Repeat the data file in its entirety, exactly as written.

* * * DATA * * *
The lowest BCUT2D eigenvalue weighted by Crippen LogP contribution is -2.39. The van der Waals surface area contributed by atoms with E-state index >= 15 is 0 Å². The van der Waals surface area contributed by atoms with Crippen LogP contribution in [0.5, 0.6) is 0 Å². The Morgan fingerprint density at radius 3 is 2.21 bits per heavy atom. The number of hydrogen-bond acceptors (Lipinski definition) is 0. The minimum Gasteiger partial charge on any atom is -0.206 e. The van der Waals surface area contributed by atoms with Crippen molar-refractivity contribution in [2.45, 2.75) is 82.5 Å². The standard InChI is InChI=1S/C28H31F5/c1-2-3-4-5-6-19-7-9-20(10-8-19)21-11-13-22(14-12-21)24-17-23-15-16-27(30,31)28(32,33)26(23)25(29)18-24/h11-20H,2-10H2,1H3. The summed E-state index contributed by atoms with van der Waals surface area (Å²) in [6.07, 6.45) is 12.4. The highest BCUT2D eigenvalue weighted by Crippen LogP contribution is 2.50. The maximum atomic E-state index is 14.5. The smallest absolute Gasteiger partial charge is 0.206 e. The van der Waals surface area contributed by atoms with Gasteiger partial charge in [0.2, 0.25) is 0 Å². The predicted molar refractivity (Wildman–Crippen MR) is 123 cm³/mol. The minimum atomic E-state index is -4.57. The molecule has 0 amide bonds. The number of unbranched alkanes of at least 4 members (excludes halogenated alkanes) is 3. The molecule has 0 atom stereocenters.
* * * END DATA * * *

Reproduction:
The lowest BCUT2D eigenvalue weighted by Crippen LogP contribution is -2.39. The van der Waals surface area contributed by atoms with E-state index >= 15 is 0 Å². The van der Waals surface area contributed by atoms with Crippen LogP contribution in [0.5, 0.6) is 0 Å². The Morgan fingerprint density at radius 3 is 2.21 bits per heavy atom. The number of hydrogen-bond acceptors (Lipinski definition) is 0. The minimum Gasteiger partial charge on any atom is -0.206 e. The van der Waals surface area contributed by atoms with Crippen molar-refractivity contribution in [2.45, 2.75) is 82.5 Å². The standard InChI is InChI=1S/C28H31F5/c1-2-3-4-5-6-19-7-9-20(10-8-19)21-11-13-22(14-12-21)24-17-23-15-16-27(30,31)28(32,33)26(23)25(29)18-24/h11-20H,2-10H2,1H3. The summed E-state index contributed by atoms with van der Waals surface area (Å²) in [6.07, 6.45) is 12.4. The highest BCUT2D eigenvalue weighted by Crippen LogP contribution is 2.50. The maximum atomic E-state index is 14.5. The smallest absolute Gasteiger partial charge is 0.206 e. The van der Waals surface area contributed by atoms with Gasteiger partial charge in [0.2, 0.25) is 0 Å². The predicted molar refractivity (Wildman–Crippen MR) is 123 cm³/mol. The minimum atomic E-state index is -4.57. The molecule has 0 amide bonds. The number of unbranched alkanes of at least 4 members (excludes halogenated alkanes) is 3. The molecule has 0 atom stereocenters.